Six of the large works employ a resist process that Joseph has developed over many years. Silhouettes from his archive of clippings, catalogs and personal photographs are layered in oil pastel onto a patchwork of paper sheets, which are then disassembled and coated with water-based tempera. After being scraped with a razor and coated with acrylic-based ink, they are rinsed with water, dried and re-assembled. These chancy initial stages subject the work to physical risk, resulting in fields that Joseph further refines and elaborates into dense allusive skeins. In works from the new series Experiments in Expiration, Joseph scavenged the studio itself, repurposing piles of oil pastel shavings and a backlog of stencils, which he ironed and transferred impulsively onto paper that was perforated in the final stages. The resulting works are as much object as image.
Joseph maintains a tenuous balance between process and content. In the piece Hiding in Plain Sight, the silhouette of a female figure descends upside down against a cascade of outlined birds abstracted from children's clip art. In the wildly colored Co-opting Cryptic Signs, a stained background of gestural brushwork is visible through the negative shapes of tribal masks ganged from edge to edge. These masks, birds, and figures are recurring images in Joseph's vocabulary, drawn from widely disparate sources: artifacts, sculptures, ceremonial objects, and ephemera, often collected on his travels.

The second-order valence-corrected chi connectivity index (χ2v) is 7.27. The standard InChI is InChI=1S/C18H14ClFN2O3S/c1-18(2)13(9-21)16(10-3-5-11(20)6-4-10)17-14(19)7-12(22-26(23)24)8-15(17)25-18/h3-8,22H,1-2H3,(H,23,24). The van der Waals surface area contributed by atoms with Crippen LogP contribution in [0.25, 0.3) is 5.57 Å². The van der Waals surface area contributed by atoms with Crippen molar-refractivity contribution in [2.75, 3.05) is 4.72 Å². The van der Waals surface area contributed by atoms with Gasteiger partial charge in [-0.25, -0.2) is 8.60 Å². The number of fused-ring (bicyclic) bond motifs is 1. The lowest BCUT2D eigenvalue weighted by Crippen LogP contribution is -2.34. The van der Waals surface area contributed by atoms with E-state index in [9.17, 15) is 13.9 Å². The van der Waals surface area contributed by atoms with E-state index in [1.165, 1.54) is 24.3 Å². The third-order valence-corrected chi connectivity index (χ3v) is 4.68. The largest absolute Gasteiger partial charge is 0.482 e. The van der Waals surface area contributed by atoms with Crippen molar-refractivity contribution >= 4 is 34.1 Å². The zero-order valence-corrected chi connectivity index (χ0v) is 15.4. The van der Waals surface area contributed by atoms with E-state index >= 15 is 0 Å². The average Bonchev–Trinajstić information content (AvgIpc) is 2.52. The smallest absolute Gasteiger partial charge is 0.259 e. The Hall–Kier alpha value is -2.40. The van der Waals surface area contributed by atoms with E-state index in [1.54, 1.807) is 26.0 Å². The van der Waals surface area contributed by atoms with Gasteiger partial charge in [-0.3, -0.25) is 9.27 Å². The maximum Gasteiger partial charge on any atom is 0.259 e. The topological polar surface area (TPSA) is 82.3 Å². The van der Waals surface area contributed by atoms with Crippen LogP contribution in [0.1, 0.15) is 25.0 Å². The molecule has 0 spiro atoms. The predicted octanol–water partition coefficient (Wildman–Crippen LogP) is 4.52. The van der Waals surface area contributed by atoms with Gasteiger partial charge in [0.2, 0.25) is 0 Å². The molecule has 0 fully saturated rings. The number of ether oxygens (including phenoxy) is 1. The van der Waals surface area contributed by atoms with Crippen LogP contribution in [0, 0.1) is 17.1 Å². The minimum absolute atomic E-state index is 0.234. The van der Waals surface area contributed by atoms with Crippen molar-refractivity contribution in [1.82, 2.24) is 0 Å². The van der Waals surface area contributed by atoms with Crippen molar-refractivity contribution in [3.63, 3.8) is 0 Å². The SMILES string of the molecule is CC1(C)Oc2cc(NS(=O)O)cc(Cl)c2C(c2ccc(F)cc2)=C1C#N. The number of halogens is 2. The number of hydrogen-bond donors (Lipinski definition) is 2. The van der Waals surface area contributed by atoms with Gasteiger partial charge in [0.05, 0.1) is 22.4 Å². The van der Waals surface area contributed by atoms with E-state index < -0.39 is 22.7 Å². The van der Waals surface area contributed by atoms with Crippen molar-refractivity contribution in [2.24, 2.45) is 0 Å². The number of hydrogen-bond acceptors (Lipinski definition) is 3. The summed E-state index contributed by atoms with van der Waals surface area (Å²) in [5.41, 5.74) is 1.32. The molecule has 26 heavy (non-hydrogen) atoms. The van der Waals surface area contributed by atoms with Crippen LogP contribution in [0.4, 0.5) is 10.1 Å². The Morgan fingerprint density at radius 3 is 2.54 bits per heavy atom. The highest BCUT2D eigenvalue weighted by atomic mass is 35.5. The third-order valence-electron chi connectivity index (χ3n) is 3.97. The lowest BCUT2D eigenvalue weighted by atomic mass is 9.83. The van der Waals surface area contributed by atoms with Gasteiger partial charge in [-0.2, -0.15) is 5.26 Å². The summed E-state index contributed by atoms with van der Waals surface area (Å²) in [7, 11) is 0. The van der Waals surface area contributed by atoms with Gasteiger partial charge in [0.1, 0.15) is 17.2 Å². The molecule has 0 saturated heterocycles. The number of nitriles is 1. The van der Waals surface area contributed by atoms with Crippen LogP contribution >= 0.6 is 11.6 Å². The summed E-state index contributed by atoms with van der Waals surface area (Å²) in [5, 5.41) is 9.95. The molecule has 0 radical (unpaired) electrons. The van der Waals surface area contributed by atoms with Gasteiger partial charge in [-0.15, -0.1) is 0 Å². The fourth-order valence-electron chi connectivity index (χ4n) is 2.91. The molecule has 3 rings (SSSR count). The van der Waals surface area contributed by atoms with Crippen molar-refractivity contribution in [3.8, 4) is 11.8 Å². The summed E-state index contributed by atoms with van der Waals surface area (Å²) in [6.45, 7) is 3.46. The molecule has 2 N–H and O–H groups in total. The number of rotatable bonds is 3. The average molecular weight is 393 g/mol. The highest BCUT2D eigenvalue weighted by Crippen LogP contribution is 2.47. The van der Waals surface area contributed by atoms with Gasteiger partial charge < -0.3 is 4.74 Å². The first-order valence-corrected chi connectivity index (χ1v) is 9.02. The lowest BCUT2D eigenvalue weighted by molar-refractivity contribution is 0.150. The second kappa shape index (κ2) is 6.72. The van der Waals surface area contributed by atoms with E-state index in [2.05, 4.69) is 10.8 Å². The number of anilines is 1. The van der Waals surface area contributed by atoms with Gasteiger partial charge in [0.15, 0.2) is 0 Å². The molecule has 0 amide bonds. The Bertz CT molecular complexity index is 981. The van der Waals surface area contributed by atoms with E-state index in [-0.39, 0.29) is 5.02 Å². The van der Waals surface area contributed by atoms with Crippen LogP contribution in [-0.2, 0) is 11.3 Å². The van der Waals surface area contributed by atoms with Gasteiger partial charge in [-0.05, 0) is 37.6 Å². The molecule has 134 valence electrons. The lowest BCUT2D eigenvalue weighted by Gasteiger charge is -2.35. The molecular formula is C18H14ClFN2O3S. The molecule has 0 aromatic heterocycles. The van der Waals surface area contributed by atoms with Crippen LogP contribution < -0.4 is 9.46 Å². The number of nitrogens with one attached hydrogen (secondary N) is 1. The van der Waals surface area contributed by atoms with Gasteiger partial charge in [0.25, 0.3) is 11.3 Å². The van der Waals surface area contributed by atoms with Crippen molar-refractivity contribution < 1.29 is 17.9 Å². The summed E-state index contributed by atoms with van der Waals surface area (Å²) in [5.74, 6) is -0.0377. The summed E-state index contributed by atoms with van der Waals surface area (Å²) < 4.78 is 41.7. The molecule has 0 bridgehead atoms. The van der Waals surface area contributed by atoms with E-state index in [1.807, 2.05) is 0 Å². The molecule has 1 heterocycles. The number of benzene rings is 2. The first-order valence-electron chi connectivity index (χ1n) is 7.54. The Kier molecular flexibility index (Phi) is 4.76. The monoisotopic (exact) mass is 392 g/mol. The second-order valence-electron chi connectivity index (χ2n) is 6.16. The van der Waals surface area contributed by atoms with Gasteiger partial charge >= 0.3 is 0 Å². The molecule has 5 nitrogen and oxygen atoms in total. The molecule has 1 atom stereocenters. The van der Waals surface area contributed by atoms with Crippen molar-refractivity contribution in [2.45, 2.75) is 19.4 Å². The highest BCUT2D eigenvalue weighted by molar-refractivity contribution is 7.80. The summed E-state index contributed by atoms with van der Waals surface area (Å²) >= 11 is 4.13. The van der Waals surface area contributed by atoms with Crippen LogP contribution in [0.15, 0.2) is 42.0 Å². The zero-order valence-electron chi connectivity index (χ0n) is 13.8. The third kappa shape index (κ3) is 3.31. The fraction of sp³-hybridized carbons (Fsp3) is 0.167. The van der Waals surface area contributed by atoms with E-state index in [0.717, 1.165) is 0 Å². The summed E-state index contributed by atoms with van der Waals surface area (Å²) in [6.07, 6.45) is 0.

Joseph has always been intrigued with forms that carry an archetypal or universal charge capable of transcending the original cultural context. His elaborate methods embrace the transient nature of meaning, while modulating the ebb and flow of charge. Each step shifts context and each friction point creates new charge. These works are visual questions about how our beliefs filter experience and affect the accumulation of collective knowledge.
Since receiving a BFA in painting from Rhode Island School of Design in 1992, Bo Joseph (b.1969) has exhibited internationally and been honored with a Basil H. Alkazzi Award and fellowships in painting from Provincetown Fine Arts Work Center and the Rhode Island State Council on the Arts. He has lectured at the University of Massachusetts, Dartmouth, and RISD, where he has also taught drawing. His work is in the collections of the Museum of Fine Arts, Houston, TX; Kemper Museum of Contemporary Art, Kansas City, MO; University of Maine Museum of Art, Bangor; The Springfield Museum of Art, OH; and the Guilin Art Museum, China. His work has appeared in Art in America, The New York Times, and on National Public Radio. Joseph lives and works in New York City.